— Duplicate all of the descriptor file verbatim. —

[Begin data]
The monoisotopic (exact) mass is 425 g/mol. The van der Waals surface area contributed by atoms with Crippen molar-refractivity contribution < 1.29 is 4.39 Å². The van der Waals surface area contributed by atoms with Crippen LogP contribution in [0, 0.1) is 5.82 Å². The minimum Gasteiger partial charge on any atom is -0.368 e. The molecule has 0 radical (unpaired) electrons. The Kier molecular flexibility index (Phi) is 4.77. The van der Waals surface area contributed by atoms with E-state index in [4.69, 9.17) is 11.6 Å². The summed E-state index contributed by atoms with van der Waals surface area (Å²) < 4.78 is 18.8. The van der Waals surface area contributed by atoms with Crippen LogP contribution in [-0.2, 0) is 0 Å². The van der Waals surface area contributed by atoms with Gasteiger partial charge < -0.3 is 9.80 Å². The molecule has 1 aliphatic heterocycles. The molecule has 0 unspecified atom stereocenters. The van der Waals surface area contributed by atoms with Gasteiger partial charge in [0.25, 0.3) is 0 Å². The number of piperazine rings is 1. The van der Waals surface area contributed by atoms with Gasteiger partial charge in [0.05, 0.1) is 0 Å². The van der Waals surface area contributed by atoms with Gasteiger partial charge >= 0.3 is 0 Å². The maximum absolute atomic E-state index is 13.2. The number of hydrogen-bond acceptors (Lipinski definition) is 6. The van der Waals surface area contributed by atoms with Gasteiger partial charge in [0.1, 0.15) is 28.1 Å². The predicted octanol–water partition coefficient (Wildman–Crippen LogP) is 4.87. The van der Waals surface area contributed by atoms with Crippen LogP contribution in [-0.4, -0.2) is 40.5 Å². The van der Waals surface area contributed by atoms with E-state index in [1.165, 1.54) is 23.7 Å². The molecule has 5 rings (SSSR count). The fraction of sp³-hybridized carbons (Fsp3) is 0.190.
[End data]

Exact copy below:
The monoisotopic (exact) mass is 425 g/mol. The van der Waals surface area contributed by atoms with Crippen molar-refractivity contribution < 1.29 is 4.39 Å². The van der Waals surface area contributed by atoms with Crippen LogP contribution in [0, 0.1) is 5.82 Å². The minimum Gasteiger partial charge on any atom is -0.368 e. The molecule has 0 radical (unpaired) electrons. The Kier molecular flexibility index (Phi) is 4.77. The van der Waals surface area contributed by atoms with E-state index in [4.69, 9.17) is 11.6 Å². The summed E-state index contributed by atoms with van der Waals surface area (Å²) < 4.78 is 18.8. The van der Waals surface area contributed by atoms with Crippen LogP contribution in [-0.2, 0) is 0 Å². The van der Waals surface area contributed by atoms with Gasteiger partial charge < -0.3 is 9.80 Å². The molecule has 1 aliphatic heterocycles. The molecule has 0 unspecified atom stereocenters. The van der Waals surface area contributed by atoms with Gasteiger partial charge in [0.25, 0.3) is 0 Å². The number of piperazine rings is 1. The van der Waals surface area contributed by atoms with Gasteiger partial charge in [0.05, 0.1) is 0 Å². The van der Waals surface area contributed by atoms with Gasteiger partial charge >= 0.3 is 0 Å². The maximum absolute atomic E-state index is 13.2. The number of hydrogen-bond acceptors (Lipinski definition) is 6. The van der Waals surface area contributed by atoms with Gasteiger partial charge in [0.1, 0.15) is 28.1 Å². The predicted octanol–water partition coefficient (Wildman–Crippen LogP) is 4.87. The van der Waals surface area contributed by atoms with Crippen LogP contribution in [-0.4, -0.2) is 40.5 Å². The van der Waals surface area contributed by atoms with E-state index in [1.165, 1.54) is 23.7 Å². The molecule has 5 rings (SSSR count). The fraction of sp³-hybridized carbons (Fsp3) is 0.190.